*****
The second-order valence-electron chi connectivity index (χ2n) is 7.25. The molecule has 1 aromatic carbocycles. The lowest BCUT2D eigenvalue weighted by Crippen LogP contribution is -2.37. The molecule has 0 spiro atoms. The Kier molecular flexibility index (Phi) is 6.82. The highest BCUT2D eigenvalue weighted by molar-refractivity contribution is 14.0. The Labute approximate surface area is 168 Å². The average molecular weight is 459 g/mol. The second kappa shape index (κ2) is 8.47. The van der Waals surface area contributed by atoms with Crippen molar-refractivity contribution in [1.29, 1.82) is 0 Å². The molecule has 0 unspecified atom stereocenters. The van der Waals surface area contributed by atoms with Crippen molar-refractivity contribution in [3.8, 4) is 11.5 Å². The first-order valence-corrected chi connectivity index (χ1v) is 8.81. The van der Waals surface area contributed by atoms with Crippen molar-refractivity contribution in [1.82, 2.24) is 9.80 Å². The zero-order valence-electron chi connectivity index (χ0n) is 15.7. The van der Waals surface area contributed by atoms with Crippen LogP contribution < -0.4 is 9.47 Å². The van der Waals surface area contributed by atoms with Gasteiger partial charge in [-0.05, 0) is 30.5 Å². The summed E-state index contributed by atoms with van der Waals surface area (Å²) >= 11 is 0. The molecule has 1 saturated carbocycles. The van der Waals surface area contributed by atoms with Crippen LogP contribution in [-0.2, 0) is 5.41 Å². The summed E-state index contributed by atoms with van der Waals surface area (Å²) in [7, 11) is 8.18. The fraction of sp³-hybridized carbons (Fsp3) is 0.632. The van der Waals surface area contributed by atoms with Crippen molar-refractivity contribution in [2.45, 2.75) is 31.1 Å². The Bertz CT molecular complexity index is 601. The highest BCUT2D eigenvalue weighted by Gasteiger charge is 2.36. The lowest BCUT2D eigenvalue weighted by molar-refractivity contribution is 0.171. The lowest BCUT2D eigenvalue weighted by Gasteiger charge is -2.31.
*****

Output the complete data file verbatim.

The second-order valence-electron chi connectivity index (χ2n) is 7.25. The molecule has 1 aromatic carbocycles. The lowest BCUT2D eigenvalue weighted by Crippen LogP contribution is -2.37. The molecule has 0 spiro atoms. The Kier molecular flexibility index (Phi) is 6.82. The highest BCUT2D eigenvalue weighted by molar-refractivity contribution is 14.0. The Labute approximate surface area is 168 Å². The average molecular weight is 459 g/mol. The second kappa shape index (κ2) is 8.47. The van der Waals surface area contributed by atoms with Crippen molar-refractivity contribution in [1.29, 1.82) is 0 Å². The molecule has 0 unspecified atom stereocenters. The van der Waals surface area contributed by atoms with Crippen molar-refractivity contribution in [3.8, 4) is 11.5 Å². The first-order valence-corrected chi connectivity index (χ1v) is 8.81. The van der Waals surface area contributed by atoms with Crippen molar-refractivity contribution in [1.82, 2.24) is 9.80 Å². The zero-order valence-electron chi connectivity index (χ0n) is 15.7. The van der Waals surface area contributed by atoms with Crippen LogP contribution < -0.4 is 9.47 Å². The van der Waals surface area contributed by atoms with Gasteiger partial charge in [-0.05, 0) is 30.5 Å². The summed E-state index contributed by atoms with van der Waals surface area (Å²) >= 11 is 0. The molecule has 1 saturated carbocycles. The van der Waals surface area contributed by atoms with Crippen LogP contribution in [-0.2, 0) is 5.41 Å². The summed E-state index contributed by atoms with van der Waals surface area (Å²) in [7, 11) is 8.18. The fraction of sp³-hybridized carbons (Fsp3) is 0.632. The van der Waals surface area contributed by atoms with Crippen molar-refractivity contribution in [2.45, 2.75) is 31.1 Å². The Bertz CT molecular complexity index is 601. The highest BCUT2D eigenvalue weighted by Gasteiger charge is 2.36. The lowest BCUT2D eigenvalue weighted by molar-refractivity contribution is 0.171. The lowest BCUT2D eigenvalue weighted by Gasteiger charge is -2.31.